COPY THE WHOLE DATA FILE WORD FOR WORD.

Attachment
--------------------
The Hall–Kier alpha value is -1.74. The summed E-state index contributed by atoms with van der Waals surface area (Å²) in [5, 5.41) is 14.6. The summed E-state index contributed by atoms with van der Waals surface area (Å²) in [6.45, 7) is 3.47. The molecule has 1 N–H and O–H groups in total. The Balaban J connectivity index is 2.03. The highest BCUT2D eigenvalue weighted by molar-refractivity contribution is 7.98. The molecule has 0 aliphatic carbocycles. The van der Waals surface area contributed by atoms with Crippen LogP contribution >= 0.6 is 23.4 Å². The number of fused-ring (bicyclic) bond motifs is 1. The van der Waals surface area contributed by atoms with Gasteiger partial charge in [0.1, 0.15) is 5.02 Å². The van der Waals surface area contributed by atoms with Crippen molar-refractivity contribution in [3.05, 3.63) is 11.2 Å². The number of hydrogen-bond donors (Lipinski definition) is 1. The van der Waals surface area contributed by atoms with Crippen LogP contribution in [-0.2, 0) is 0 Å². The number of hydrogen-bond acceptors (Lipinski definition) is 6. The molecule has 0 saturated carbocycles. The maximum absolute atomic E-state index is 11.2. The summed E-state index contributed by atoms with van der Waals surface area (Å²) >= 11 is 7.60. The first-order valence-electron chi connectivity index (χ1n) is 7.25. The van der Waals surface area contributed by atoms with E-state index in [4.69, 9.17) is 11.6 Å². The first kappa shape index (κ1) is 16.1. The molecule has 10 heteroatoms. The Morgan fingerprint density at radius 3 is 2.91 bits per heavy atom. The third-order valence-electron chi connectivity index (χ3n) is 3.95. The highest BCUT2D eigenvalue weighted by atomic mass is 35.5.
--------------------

The Hall–Kier alpha value is -1.74. The summed E-state index contributed by atoms with van der Waals surface area (Å²) in [5, 5.41) is 14.6. The summed E-state index contributed by atoms with van der Waals surface area (Å²) in [6.45, 7) is 3.47. The molecule has 1 N–H and O–H groups in total. The Balaban J connectivity index is 2.03. The highest BCUT2D eigenvalue weighted by molar-refractivity contribution is 7.98. The molecule has 0 aliphatic carbocycles. The van der Waals surface area contributed by atoms with Crippen LogP contribution >= 0.6 is 23.4 Å². The number of fused-ring (bicyclic) bond motifs is 1. The van der Waals surface area contributed by atoms with Gasteiger partial charge in [0.1, 0.15) is 5.02 Å². The van der Waals surface area contributed by atoms with Crippen molar-refractivity contribution in [3.05, 3.63) is 11.2 Å². The number of hydrogen-bond donors (Lipinski definition) is 1. The van der Waals surface area contributed by atoms with Crippen LogP contribution in [-0.2, 0) is 0 Å². The number of hydrogen-bond acceptors (Lipinski definition) is 6. The molecule has 0 saturated carbocycles. The maximum absolute atomic E-state index is 11.2. The summed E-state index contributed by atoms with van der Waals surface area (Å²) >= 11 is 7.60. The first-order valence-electron chi connectivity index (χ1n) is 7.25. The van der Waals surface area contributed by atoms with E-state index in [4.69, 9.17) is 11.6 Å². The first kappa shape index (κ1) is 16.1. The molecule has 10 heteroatoms. The Morgan fingerprint density at radius 3 is 2.91 bits per heavy atom. The third-order valence-electron chi connectivity index (χ3n) is 3.95. The highest BCUT2D eigenvalue weighted by atomic mass is 35.5.